Perhaps then, it was davka to us that Chazal whispered and insisted, משנכנס אדר מרבין בשמחה – when Adar enters, it is time to work on increasing our happiness. Not because it’s easy and not because it’s obvious. We need to increase our happiness because that is the greatest need of our generation.

In a world of rising anxiety, depression, instability and antisemitism, we need to increase our happiness.

But how?

Naturally, we turn to our sages to identify the correct methodology to fulfill this obligation. But curiously, Chazal do not define how we should become happier. Neither the Talmud nor the Poskim give us any instructions at all!

This startling absence is a clear giveaway that our understanding is deficient. We are looking at the instructions of Chazal with the self-centered lenses of our contemporary society. We are looking for directions to becoming happier. And why not? Who doesn’t want to experience greater happiness. But The words מרבין בשמחה do not mean “to become happier,” they mean “to increase happiness.”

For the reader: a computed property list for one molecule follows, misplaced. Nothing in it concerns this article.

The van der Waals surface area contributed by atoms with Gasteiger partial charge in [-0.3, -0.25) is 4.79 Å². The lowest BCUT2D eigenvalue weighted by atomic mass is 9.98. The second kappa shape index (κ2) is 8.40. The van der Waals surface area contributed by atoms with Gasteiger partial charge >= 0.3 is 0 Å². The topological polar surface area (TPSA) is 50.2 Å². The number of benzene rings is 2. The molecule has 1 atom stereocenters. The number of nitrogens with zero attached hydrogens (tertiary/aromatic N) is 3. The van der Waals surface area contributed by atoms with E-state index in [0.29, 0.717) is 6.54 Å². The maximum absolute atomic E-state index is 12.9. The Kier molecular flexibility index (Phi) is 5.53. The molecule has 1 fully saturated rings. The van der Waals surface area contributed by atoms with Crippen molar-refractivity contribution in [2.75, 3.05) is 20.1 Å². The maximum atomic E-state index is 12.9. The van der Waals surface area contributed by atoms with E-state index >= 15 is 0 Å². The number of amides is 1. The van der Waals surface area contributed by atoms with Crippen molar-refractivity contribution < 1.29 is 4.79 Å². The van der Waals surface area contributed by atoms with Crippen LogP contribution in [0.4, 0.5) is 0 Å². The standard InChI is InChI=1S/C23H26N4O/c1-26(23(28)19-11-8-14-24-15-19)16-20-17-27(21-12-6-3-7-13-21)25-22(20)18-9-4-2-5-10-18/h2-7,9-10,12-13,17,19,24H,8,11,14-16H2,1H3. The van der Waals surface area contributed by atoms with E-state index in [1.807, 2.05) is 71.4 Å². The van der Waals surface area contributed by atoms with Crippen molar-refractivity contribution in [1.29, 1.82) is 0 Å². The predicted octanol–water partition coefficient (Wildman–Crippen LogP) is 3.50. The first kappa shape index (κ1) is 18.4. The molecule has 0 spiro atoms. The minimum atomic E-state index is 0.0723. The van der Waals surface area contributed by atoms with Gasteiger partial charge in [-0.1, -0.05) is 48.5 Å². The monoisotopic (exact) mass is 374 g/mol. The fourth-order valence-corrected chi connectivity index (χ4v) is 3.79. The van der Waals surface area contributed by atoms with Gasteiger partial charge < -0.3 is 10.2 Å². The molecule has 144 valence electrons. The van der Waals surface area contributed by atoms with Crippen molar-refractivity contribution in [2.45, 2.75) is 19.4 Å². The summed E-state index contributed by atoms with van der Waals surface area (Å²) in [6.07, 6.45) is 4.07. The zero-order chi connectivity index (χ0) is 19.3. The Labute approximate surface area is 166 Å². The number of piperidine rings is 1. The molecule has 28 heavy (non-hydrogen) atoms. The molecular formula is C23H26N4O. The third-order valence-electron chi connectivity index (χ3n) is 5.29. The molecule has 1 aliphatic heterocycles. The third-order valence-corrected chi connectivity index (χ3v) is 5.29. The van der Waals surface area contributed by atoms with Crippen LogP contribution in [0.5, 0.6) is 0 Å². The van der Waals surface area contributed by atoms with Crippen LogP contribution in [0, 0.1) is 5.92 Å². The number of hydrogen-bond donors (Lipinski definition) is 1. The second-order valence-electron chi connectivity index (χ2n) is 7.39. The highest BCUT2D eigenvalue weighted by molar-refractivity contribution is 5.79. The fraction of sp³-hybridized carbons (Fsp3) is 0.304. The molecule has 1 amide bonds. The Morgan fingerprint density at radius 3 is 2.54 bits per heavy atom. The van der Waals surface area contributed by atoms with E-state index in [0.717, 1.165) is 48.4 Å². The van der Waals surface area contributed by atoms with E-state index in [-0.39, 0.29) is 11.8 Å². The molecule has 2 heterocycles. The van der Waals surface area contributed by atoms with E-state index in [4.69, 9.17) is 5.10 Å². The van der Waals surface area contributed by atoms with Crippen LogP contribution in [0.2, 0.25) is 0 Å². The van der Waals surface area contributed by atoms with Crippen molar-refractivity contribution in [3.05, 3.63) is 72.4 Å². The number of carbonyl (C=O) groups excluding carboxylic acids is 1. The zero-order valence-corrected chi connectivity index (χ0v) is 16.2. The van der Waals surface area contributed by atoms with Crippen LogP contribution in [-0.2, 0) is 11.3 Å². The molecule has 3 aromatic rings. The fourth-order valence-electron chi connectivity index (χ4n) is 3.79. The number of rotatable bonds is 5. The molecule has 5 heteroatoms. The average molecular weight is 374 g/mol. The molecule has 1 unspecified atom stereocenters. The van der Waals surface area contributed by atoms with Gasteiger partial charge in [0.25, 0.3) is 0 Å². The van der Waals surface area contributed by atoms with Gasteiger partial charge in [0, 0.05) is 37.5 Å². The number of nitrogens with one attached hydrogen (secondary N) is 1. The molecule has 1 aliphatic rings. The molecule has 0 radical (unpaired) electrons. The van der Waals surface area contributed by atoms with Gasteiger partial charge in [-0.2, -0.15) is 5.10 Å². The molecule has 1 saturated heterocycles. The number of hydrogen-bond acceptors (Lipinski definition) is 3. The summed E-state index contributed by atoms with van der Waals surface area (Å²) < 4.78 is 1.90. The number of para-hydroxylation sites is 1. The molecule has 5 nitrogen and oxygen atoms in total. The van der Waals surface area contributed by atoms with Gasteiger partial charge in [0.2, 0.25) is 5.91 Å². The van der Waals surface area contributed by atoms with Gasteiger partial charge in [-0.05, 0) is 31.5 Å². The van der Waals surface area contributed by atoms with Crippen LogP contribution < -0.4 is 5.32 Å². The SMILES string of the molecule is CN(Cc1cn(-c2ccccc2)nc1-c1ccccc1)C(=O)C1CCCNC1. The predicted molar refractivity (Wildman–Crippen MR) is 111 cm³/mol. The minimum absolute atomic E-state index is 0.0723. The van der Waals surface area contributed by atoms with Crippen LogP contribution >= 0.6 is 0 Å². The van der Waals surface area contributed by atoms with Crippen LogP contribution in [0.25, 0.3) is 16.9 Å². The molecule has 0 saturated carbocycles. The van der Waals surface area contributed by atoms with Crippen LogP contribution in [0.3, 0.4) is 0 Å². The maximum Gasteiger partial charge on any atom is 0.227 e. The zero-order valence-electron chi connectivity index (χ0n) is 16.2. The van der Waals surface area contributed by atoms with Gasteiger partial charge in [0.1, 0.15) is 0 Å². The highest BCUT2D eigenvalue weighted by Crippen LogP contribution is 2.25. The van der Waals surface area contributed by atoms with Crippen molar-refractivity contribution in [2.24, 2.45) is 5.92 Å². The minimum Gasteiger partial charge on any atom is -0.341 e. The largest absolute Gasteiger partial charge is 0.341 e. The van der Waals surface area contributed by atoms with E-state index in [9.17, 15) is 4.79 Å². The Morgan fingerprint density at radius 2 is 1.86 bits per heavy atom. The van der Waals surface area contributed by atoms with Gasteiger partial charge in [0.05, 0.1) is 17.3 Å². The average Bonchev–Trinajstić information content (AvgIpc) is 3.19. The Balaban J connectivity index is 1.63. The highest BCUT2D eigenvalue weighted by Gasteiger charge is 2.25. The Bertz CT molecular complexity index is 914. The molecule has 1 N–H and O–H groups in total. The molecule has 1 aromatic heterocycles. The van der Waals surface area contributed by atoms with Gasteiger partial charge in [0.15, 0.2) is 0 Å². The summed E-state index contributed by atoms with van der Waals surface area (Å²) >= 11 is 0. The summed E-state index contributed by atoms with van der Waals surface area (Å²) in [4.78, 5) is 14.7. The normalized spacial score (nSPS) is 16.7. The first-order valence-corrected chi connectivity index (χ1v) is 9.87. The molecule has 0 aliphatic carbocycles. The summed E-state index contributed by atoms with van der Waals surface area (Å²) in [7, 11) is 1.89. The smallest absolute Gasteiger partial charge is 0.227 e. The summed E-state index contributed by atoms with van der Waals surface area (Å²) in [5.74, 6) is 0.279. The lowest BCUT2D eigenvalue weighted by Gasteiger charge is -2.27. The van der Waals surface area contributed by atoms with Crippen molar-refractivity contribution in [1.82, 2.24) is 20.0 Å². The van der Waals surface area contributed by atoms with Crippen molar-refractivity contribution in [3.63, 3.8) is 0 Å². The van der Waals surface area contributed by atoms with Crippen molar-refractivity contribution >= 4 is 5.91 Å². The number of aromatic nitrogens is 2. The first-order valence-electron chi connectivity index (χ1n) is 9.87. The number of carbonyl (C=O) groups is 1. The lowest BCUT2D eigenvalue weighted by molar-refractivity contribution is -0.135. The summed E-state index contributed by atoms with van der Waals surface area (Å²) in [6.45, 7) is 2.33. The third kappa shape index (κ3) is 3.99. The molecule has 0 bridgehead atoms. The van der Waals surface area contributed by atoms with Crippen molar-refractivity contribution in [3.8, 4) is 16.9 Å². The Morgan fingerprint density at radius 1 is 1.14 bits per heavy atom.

This is a completely different aim. It is possible to increase another person’s happiness even if we are heartbroken, exhausted and confused.

The most pressing need of Chodesh Adar, of the end of the year, and the end of time is to becoming multipliers of Simcha.

After some searching, I finally found this exact explanation in a lesser known work of the Rishonim, the Sefer HaMichtam (Rabbi David ben Levi of Narbonne, late 13th century – ברוך שכוונתי):

ההרבות בשמחה האמור משנכנס אדר לא נאמר להרבות מאכלים ובמשתאות אבל לב העניים והאביונים ובכללה כל שמחת מצוה

The increase in happiness as Adar enters is not an instruction to eat and drink more. Instead, focus on the hearts of those impoverished and destitute, and in general, all the happiness of doing mitzvos.

Chazal are imploring us shift our center.

This refocusing is echoed in the Rambam’s description of the obligation of Simchas Yom Tov:

וכשהוא אוכל ושותה חייב להאכיל לגר ליתום ולאלמנה עם שאר העניים האמללים. אבל מי שנועל דלתות חצרו ואוכל ושותה הוא ובניו ואשתו ואינו מאכיל ומשקה לעניים ולמרי נפש אין זו שמחת מצוה אלא שמחת כריסו.